There are two main ways in which wholesale gas prices are transmitted to the market.
The first is through an exchange, where people, companies or organisations meet to trade. Having everyone in one place increases the volumes of trades and should aid fair price discovery.
There are different exchanges but - just like with shares - people will tend to centralise around one - there are two London Stock Exchanges, for instance.
This is, according to energy analyst Avis, the most transparent, as although the trades can occur anonymously, the exchange can monitor and observe prices and therefore report an agreed market price.
"An exchange however will not in itself prevent manipulation, since there’s nothing stopping two counterparties agreeing off-exchange prices and then transacting on the exchange, but this breaks exchange rules," he added.
The second way is through contacting counter-parties - ie anyone involved in the buying process - to ask what trades they have done and at what price. These are know as Over-the-Counter trades or direct agreements between Company A and Company B with neither party required to make the details public.
"It's like you or I ringing supermarkets and asking the price of apples; we'd call ASDA, Tesco and Sainsbury's and get separate prices and find the average Apple price. It might be the Morrisons tells up that theirs are 20p cheaper and Harrods were £1 more expensive," explained Avis.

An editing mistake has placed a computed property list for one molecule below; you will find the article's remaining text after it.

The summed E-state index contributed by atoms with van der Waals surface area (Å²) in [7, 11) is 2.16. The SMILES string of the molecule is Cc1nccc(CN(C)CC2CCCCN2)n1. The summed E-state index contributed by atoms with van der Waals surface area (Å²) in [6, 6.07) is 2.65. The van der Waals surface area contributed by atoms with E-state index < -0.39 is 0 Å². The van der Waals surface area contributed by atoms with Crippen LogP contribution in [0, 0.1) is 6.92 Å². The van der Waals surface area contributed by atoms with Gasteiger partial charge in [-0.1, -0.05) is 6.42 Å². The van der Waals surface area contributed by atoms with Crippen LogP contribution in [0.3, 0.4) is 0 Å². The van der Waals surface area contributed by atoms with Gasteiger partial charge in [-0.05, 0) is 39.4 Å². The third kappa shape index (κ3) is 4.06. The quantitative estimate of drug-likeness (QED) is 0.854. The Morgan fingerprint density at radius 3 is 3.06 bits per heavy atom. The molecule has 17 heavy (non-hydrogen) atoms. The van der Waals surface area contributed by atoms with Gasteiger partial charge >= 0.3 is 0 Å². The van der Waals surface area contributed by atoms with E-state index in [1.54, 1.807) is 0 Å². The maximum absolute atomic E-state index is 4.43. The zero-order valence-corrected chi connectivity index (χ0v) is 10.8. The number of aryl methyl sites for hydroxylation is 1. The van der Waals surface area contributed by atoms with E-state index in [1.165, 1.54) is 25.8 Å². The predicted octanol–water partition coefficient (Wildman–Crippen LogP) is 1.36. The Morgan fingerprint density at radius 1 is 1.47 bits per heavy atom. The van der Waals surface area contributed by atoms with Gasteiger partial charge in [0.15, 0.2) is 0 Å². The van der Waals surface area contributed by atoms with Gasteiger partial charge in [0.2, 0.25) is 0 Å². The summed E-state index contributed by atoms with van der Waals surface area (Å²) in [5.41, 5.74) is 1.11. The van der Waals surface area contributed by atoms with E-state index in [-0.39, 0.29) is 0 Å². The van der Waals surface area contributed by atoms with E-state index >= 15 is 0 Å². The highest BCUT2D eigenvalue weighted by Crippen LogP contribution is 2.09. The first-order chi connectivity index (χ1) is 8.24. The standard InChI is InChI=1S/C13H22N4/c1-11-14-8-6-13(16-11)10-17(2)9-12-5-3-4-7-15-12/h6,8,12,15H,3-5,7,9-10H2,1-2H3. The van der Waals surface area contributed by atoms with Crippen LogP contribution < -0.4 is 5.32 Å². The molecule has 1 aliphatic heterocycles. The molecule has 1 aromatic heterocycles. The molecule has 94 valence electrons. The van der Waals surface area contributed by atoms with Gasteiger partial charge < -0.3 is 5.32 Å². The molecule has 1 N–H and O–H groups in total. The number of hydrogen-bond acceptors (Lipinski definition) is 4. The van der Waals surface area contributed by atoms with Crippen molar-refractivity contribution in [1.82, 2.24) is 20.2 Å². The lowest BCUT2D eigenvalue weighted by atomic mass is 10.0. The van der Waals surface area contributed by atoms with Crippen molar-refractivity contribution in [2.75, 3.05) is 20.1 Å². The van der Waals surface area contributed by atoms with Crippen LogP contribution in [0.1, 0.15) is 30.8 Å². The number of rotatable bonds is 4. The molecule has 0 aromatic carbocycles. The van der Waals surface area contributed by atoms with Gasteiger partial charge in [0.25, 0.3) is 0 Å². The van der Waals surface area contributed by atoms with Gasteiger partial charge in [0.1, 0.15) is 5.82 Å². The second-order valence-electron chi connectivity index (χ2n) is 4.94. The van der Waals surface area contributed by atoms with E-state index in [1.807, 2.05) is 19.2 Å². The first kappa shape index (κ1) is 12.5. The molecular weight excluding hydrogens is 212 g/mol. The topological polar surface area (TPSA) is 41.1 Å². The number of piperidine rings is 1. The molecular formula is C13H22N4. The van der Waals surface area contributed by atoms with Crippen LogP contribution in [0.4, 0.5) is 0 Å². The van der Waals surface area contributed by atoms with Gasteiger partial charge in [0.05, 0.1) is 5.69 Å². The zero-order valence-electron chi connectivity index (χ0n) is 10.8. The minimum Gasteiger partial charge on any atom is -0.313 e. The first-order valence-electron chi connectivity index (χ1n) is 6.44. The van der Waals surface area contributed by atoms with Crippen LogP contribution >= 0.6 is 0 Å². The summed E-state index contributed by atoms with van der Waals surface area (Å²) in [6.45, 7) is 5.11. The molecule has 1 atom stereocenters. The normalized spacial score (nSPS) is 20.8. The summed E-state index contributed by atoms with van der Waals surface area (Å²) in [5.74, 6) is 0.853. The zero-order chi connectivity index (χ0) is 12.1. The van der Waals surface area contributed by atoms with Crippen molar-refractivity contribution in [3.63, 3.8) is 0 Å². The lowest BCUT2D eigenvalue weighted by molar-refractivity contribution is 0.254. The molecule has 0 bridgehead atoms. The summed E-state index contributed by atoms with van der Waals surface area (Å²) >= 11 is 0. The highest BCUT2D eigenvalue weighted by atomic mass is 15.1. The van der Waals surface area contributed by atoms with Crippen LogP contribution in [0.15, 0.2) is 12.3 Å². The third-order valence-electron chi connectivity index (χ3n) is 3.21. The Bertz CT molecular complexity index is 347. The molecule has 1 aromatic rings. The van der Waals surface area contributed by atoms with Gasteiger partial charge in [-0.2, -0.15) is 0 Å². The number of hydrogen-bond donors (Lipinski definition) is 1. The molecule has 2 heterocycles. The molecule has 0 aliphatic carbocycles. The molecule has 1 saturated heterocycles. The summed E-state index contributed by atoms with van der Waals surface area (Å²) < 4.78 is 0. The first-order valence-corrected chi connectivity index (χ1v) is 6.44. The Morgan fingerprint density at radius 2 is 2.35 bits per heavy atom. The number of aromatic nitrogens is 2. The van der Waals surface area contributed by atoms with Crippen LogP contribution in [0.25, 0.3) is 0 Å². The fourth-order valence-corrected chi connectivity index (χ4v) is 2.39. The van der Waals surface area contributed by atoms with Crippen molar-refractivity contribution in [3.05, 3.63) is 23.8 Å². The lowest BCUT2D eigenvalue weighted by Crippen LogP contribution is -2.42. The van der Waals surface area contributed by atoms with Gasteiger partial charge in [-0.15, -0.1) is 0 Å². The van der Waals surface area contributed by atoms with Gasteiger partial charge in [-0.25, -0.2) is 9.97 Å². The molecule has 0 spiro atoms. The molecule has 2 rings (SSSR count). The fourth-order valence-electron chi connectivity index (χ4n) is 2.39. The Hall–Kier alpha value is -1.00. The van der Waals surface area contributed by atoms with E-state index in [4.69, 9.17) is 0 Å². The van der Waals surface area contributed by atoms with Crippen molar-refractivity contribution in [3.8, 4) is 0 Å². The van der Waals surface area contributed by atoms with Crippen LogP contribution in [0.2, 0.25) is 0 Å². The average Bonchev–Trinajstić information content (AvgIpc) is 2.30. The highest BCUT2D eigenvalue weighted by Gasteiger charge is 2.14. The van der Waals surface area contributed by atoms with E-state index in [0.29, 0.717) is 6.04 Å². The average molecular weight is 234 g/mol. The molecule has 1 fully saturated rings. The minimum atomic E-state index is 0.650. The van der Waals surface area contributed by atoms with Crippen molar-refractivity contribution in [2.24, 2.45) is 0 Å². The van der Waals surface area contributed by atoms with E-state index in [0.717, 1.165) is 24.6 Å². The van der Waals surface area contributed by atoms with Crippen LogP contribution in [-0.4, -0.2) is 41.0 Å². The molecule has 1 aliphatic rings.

"To get a reflective price of what an Apple is worth we would remove Morrisons and Harrods from our average."
It is accepted practice that when asked, the OTC counterparty will give broadly indicative prices, with reporting agencies then taking averages of the prices, but the Libor scandal showed how the potential for participants to manipulate price quotes is a strong one and this is especially true in more illiquid products.
The Heren index is set at the last price a product was traded - so the accusation is that certain market participants looked to influence the market by making a series of very late trades.
In a blog posted on his site, Avis suggests there was no knock on effect for consumers.
"It is likely that no consumer would have directly have lost out. Indeed, one could argue that consumers were in it beneficiary of this since the market price is set at a lower level than it wouldn’t be without these trades. Why would someone want a lower market price the gas?," he wrote.
"Clearly, if you’re on the long side of the market, that is to say you’re buying the gas, it would be in your interest to see a lower price for that product."
But Seth Freedman, the ICIS Heren whistleblower, told the BBC that even if this alleged instance did not add to customers' bills, it was still damaging: "There's certainly a link. They [the power companies] are telling you: Look, in order to make our profits and cover our costs and so on, we have to give a price to retail customers which reflects the cost to us'.
"If you can't trust the market at a wholesale level, it becomes a crisis of confidence. People at retail level are just thinking, 'I don't trust these companies' - and it needs to be scrutinised."Suggest a correction